New Mexico tourism officials fight state's dull reputation
SANTA FE, New Mexico
SANTA FE, New Mexico (Reuters) - New Mexico tourism officials on Tuesday are launching a new slogan, "New Mexico True," that they hope will change perceptions of the state as "barren," "dull" or merely "close to Arizona," as focus-group participants said last year.
The goals of the slogan and advertising campaign are to lure to the state adventure-seeking young people with a "thirst for authenticity" and to combat the misconception that there's nothing to do in New Mexico, said state tourism secretary Monique Jacobson.
"New Mexico is about site doing, not sightseeing," Jacobson told Reuters. "It's a place with true beauty, adventure and rich, authentic experiences."
The $2 million campaign kicks off on Tuesday in Texas, Arizona and Colorado.
Television advertising spots, created by Austin, Texas-based Vendor Inc., highlight couples, families and individuals relaxing in natural hot springs, kayaking, making pottery or guiding llamas down winding forest paths.
Print ad tag lines include "Adventure that feeds the soul begins here." Another is an effort to appeal to those who suffer from heat waves in their home states: "A state can be a beautiful air conditioner."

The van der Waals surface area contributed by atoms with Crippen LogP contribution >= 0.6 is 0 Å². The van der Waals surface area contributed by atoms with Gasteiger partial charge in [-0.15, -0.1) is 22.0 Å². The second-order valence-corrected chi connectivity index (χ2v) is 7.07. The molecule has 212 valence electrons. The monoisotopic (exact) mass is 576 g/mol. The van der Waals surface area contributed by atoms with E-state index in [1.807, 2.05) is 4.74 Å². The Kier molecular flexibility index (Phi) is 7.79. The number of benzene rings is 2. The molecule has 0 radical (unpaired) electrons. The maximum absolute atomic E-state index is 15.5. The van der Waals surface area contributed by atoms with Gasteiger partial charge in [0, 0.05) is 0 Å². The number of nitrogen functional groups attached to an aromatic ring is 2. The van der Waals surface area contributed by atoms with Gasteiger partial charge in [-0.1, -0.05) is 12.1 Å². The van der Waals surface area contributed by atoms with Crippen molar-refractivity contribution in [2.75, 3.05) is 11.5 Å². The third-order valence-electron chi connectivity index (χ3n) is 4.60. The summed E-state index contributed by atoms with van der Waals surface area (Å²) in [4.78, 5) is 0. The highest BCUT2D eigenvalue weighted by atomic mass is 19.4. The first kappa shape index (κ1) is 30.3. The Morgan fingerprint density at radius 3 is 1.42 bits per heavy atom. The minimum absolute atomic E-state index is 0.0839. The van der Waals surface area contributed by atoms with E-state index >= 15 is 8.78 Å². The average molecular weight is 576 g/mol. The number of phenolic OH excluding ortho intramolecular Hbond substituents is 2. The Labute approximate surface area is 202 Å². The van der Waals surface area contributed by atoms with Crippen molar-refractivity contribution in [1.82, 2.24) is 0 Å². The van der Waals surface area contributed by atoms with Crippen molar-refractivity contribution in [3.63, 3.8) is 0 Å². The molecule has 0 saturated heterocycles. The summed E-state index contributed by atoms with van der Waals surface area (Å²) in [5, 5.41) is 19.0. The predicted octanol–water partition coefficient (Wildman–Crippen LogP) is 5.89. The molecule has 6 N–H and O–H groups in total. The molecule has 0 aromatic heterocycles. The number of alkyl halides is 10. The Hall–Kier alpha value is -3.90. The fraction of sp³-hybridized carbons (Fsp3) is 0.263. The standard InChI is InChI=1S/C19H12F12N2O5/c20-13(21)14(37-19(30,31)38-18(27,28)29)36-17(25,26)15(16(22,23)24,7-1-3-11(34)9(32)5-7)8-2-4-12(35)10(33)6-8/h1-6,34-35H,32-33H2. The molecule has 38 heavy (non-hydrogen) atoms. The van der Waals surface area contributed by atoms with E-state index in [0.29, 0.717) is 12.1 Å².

The campaign got off to a rocky start earlier this year when its casting call ad requested Caucasian or light-skinned Hispanic actors. Newspaper editorials castigated state officials for a lack of tact.
Jacobson declined to comment on the casting call, saying: "We hope that's behind us now. The spot really does celebrate New Mexico."
New Mexico's $5.5-billion tourism industry - its second-largest, behind oil and gas - employs more people than any other industry in the state, accounting for 56,000 jobs. Yet the state ranks 38 in the country in terms of number of visitors, according to Jacobson.
Some 29.8 million people visit New Mexico each year, but many of them are just passing through. The state gets 13 million overnight visitors per year, Jacobson said.
Among the state's recent visitors are Judy Hargis, 64, and Walt Hargis, 70 from Colorado. The couple was headed to Texas but said heavy rainfall made them change their minds and come to Santa Fe.
"I'm surprised at how beautiful it is here compared to eastern Colorado, where it's dry, flat and the wind blows all the time," Judy Hargis said last week.
Ron Pomerantz, 58, and Karen Pomerantz, 60, were passing through Santa Fe last week on a cross-country road trip from south Florida to Juno, Alaska. Ron Pomerantz called Santa Fe a "great little town with galleries unlimited."
"Our trip is short this time around, but we'll come back and spend some time because New Mexico looks a lot better than Texas and it's not Arizona," he said.
(Editing By Corrie MacLaggan and Greg McCune)
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